Trehalose synthase converts glycogen to trehalose.FEBS J 2008; 275(13):3408-20FJ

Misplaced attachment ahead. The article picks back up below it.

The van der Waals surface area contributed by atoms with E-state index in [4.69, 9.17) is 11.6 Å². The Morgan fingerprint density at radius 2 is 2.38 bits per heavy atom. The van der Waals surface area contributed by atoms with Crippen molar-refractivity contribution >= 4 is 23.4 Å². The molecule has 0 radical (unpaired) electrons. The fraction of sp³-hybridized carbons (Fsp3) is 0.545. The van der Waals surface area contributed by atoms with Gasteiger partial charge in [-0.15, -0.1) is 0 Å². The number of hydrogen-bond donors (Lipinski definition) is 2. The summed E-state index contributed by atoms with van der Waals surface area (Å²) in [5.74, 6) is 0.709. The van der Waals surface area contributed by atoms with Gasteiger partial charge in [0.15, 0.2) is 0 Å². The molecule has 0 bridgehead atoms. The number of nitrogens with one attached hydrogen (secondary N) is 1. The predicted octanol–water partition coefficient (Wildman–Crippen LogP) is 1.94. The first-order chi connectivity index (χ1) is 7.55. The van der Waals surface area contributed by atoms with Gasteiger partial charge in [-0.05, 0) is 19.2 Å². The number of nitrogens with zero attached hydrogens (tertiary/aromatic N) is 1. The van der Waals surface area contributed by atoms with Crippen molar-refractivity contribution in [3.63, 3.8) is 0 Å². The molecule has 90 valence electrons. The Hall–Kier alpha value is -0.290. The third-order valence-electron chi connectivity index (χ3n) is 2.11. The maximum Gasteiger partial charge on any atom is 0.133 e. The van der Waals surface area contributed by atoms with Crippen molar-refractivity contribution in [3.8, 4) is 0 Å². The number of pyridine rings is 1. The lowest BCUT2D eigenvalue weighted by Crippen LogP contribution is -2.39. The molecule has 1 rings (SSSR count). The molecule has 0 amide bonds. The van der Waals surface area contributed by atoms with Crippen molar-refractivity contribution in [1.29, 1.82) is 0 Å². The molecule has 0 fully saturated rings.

Trehalose (alpha,alpha-1,1-glucosyl-glucose) is essential for the growth of mycobacteria, and these organisms have three different pathways that can produce trehalose. One pathway involves the enzyme described in the present study, trehalose synthase (TreS), which interconverts trehalose and maltose. We show that TreS from Mycobacterium smegmatis, as well as recombinant TreS produced in Escherichia coli, has amylase activity in addition to the maltose <--> trehalose interconverting activity (referred to as MTase). Both activities were present in the enzyme purified to apparent homogeneity from extracts of Mycobacterium smegmatis, and also in the recombinant enzyme produced in E. coli from either the M. smegmatis or the Mycobacterium tuberculosis gene. Furthermore, when either purified or recombinant TreS was chromatographed on a Sephacryl S-200 column, both MTase and amylase activities were present in the same fractions across the peak, and the ratio of these two activities remained constant in these fractions. In addition, crystals of TreS also contained both amylase and MTase activities. TreS produced both radioactive maltose and radioactive trehalose when incubated with [(3)H]glycogen, and also converted maltooligosaccharides, such as maltoheptaose, to both maltose and trehalose. The amylase activity was stimulated by addition of Ca(2+), but this cation inhibited the MTase activity. In addition, MTase activity, but not amylase activity, was strongly inhibited, and in a competitive manner, by validoxylamine. On the other hand, amylase, but not MTase activity, was inhibited by the known transition-state amylase inhibitor, acarbose, suggesting the possibility of two different active sites. Our data suggest that TreS represents another pathway for the production of trehalose from glycogen, involving maltose as an intermediate. In addition, the wild-type organism or mutants blocked in other trehalose biosynthetic pathways, but still having active TreS, accumulate 10- to 20-fold more glycogen when grown in high concentrations (> or = 2% or more) of trehalose, but not in glucose or other sugars. Furthermore, trehalose mutants that are missing TreS do not accumulate glycogen in high concentrations of trehalose or other sugars. These data indicate that trehalose and TreS are both involved in the production of glycogen, and that the metabolism of trehalose and glycogen is interconnected.